The intense twists and turns in “Por Sofia” ensure audiences remain firmly on the edge of their seats, and DelHoyo’s gripping portrayal of Danny is an absolute marvel of suspense that keeps viewers questioning his guilt until the very end. The film is in post-production and will be released early this year.
One of DelHoyo’s most fascinating roles, and the one he says is his favorite, was in the 2015 film “Ilusiones SA,” an adaptation of Spanish author and playwright Alejandro Casona’s 1949 play “Los Árboles Mueren de Pie.” His character, known only as Mailman, is part of a shadowy-yet-benevolent organization called The Illusionists. The group specializes in staging well-meaning hoaxes and deceptions and is comprised of equally mysterious codenamed figures, such as The Director, played by Jaime Camil (“Jane the Virgin”). The film tells the story of a man who commissions the group’s services to keep his wife from learning that their grandson has died en route to visit them.
“My character is essential to the story,” DelHoyo excitedly explained. “The grandpa hires The Illusionists to set up a whole scenario with a fake grandson. My character delivers the letter to the grandpa, letting him know that his ‘grandson’ and his ‘grandson’s fiancé’ will be getting there in a couple of days.”
As an exceptionally dedicated and professional performer, DelHoyo was determined to do the role justice. He went to great lengths to embody the part and in the process put the role ahead of his own safety.
“The script is very adamant about the Mailman being exhausted. It’s been a long hot day of work for him, and it’s not over. So, as a perfectionist, I run back and forth on my bike in pretty intense morning heat, added push-ups to get my blood flow pumped-up, and did running sprints too,” said DelHoyo, describing what he called a funny experience. “We do take one and by the end of it I’m practically suffocated, sweating so much my uniform is soaking wet, and feeling sick.”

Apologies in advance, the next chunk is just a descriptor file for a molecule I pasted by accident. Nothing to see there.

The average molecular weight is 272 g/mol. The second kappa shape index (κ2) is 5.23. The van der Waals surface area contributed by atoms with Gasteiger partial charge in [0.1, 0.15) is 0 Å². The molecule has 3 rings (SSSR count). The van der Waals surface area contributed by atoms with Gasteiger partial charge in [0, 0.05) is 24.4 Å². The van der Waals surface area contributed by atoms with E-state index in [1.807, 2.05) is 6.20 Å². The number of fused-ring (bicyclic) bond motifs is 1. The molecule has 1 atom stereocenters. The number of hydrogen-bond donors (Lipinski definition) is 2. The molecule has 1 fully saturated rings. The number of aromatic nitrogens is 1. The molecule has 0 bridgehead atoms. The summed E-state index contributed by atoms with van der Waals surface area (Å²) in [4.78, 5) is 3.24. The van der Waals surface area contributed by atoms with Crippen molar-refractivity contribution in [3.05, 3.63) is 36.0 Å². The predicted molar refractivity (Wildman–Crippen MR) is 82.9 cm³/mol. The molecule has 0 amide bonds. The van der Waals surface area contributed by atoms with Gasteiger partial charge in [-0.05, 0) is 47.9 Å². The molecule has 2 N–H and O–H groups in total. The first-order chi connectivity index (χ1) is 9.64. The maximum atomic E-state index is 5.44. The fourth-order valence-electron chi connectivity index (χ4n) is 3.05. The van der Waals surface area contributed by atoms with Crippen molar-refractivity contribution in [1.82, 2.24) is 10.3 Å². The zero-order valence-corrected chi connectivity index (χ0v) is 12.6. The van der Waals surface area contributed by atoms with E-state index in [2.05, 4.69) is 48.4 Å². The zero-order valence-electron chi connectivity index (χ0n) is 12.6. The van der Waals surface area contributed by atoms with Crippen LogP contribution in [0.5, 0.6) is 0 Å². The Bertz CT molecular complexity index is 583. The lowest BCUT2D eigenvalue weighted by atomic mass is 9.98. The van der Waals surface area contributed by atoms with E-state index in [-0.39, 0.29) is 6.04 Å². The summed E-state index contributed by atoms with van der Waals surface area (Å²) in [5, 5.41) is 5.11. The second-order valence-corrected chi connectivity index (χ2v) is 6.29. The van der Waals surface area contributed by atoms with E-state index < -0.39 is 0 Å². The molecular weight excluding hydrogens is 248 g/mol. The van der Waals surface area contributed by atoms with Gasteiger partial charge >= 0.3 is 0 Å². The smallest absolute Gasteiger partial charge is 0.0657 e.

In preparation, DelHoyo completely immersed himself in the role. His sleepless nights were spent studying 1950’s Campeche, Mexico, the film’s setting, and listening exclusively to music played in the region during that era. He even went so far as to volunteer at the Post Office to better understand the character. Over 1,000 people auditioned for the role, but that level of commitment is what made him the obvious choice. It’s also what made his character so memorable and integral to the film. “Ilusiones SA” was released in Oct. 2015 to audiences in Mexico, and will be released in the U.S. later this year.
There are actors who are defined by a role, and there are roles that are defined by the actor, and careers often hinge on this subtle distinction. Daniel DelHoyo is without question the latter, an asset to every production whose chameleon-like talent for transformation has enabled him to deliver awe-inspiring performances time and time again. When watching him in any of the roles he’s played, it’s not an actor that audiences see on the screen; his characters become actual, living people, with flaws and virtues so compellingly human they become as real as anything else. That quality is the mark of a truly great actor, and it is what has established DelHoyo as one of the most prominent figures in the highly competitive industry.